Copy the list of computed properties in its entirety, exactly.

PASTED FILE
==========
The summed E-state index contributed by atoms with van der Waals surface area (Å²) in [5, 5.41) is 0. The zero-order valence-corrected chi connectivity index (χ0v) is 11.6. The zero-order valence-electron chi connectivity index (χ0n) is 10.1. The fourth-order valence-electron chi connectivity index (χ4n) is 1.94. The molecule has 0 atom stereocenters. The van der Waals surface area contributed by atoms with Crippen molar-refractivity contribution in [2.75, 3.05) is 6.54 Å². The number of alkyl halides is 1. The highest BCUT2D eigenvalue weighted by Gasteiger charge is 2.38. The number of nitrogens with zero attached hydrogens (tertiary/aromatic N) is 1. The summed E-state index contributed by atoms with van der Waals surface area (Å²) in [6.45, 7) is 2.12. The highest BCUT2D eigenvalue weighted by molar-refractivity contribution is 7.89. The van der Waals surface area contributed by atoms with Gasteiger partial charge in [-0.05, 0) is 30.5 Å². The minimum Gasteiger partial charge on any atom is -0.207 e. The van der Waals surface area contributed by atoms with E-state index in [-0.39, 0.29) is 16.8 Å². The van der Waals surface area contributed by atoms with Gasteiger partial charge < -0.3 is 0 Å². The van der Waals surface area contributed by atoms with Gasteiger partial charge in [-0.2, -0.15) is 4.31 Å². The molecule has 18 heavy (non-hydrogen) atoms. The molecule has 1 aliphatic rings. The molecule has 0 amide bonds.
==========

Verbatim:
The summed E-state index contributed by atoms with van der Waals surface area (Å²) in [5, 5.41) is 0. The zero-order valence-corrected chi connectivity index (χ0v) is 11.6. The zero-order valence-electron chi connectivity index (χ0n) is 10.1. The fourth-order valence-electron chi connectivity index (χ4n) is 1.94. The molecule has 0 atom stereocenters. The van der Waals surface area contributed by atoms with Crippen molar-refractivity contribution in [2.75, 3.05) is 6.54 Å². The number of alkyl halides is 1. The highest BCUT2D eigenvalue weighted by Gasteiger charge is 2.38. The number of nitrogens with zero attached hydrogens (tertiary/aromatic N) is 1. The summed E-state index contributed by atoms with van der Waals surface area (Å²) in [6.45, 7) is 2.12. The highest BCUT2D eigenvalue weighted by molar-refractivity contribution is 7.89. The van der Waals surface area contributed by atoms with Gasteiger partial charge in [-0.05, 0) is 30.5 Å². The minimum Gasteiger partial charge on any atom is -0.207 e. The van der Waals surface area contributed by atoms with E-state index in [-0.39, 0.29) is 16.8 Å². The van der Waals surface area contributed by atoms with Gasteiger partial charge < -0.3 is 0 Å². The van der Waals surface area contributed by atoms with Gasteiger partial charge in [-0.2, -0.15) is 4.31 Å². The molecule has 18 heavy (non-hydrogen) atoms. The molecule has 1 aliphatic rings. The molecule has 0 amide bonds.